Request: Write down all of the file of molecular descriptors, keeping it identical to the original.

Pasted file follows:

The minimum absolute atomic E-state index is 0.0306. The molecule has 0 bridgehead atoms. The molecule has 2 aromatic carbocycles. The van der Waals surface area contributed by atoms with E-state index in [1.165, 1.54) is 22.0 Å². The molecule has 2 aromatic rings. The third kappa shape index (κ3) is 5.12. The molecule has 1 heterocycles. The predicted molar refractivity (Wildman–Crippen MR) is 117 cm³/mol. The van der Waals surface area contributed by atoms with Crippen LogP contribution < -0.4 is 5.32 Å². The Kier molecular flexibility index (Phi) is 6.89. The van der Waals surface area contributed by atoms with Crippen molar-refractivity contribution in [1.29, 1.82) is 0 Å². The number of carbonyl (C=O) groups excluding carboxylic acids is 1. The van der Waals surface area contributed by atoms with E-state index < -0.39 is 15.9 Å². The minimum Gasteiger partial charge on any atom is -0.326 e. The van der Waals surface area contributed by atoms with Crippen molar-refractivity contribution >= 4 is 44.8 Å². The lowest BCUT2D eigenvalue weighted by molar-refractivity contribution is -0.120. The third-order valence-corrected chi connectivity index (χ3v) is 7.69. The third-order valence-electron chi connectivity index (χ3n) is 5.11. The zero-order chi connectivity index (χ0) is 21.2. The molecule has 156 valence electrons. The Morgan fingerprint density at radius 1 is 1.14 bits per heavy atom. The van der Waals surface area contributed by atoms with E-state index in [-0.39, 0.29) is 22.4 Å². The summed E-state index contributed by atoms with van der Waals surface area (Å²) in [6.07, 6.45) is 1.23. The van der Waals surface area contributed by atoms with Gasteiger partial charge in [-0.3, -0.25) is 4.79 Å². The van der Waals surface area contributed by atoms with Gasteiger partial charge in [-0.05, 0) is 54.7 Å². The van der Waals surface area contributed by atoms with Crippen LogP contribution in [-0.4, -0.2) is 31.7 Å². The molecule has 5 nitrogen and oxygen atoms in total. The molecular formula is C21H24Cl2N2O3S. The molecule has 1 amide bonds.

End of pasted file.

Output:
The minimum absolute atomic E-state index is 0.0306. The molecule has 0 bridgehead atoms. The molecule has 2 aromatic carbocycles. The van der Waals surface area contributed by atoms with E-state index in [1.165, 1.54) is 22.0 Å². The molecule has 2 aromatic rings. The third kappa shape index (κ3) is 5.12. The molecule has 1 heterocycles. The predicted molar refractivity (Wildman–Crippen MR) is 117 cm³/mol. The van der Waals surface area contributed by atoms with Crippen LogP contribution < -0.4 is 5.32 Å². The Kier molecular flexibility index (Phi) is 6.89. The van der Waals surface area contributed by atoms with Crippen molar-refractivity contribution in [1.29, 1.82) is 0 Å². The number of carbonyl (C=O) groups excluding carboxylic acids is 1. The van der Waals surface area contributed by atoms with E-state index < -0.39 is 15.9 Å². The minimum Gasteiger partial charge on any atom is -0.326 e. The van der Waals surface area contributed by atoms with Crippen molar-refractivity contribution >= 4 is 44.8 Å². The lowest BCUT2D eigenvalue weighted by molar-refractivity contribution is -0.120. The third-order valence-corrected chi connectivity index (χ3v) is 7.69. The third-order valence-electron chi connectivity index (χ3n) is 5.11. The zero-order chi connectivity index (χ0) is 21.2. The molecule has 156 valence electrons. The Morgan fingerprint density at radius 1 is 1.14 bits per heavy atom. The van der Waals surface area contributed by atoms with E-state index in [-0.39, 0.29) is 22.4 Å². The summed E-state index contributed by atoms with van der Waals surface area (Å²) in [6.07, 6.45) is 1.23. The van der Waals surface area contributed by atoms with Gasteiger partial charge in [-0.3, -0.25) is 4.79 Å². The van der Waals surface area contributed by atoms with Gasteiger partial charge in [-0.05, 0) is 54.7 Å². The van der Waals surface area contributed by atoms with Crippen LogP contribution in [-0.4, -0.2) is 31.7 Å². The molecule has 5 nitrogen and oxygen atoms in total. The molecular formula is C21H24Cl2N2O3S. The molecule has 1 amide bonds.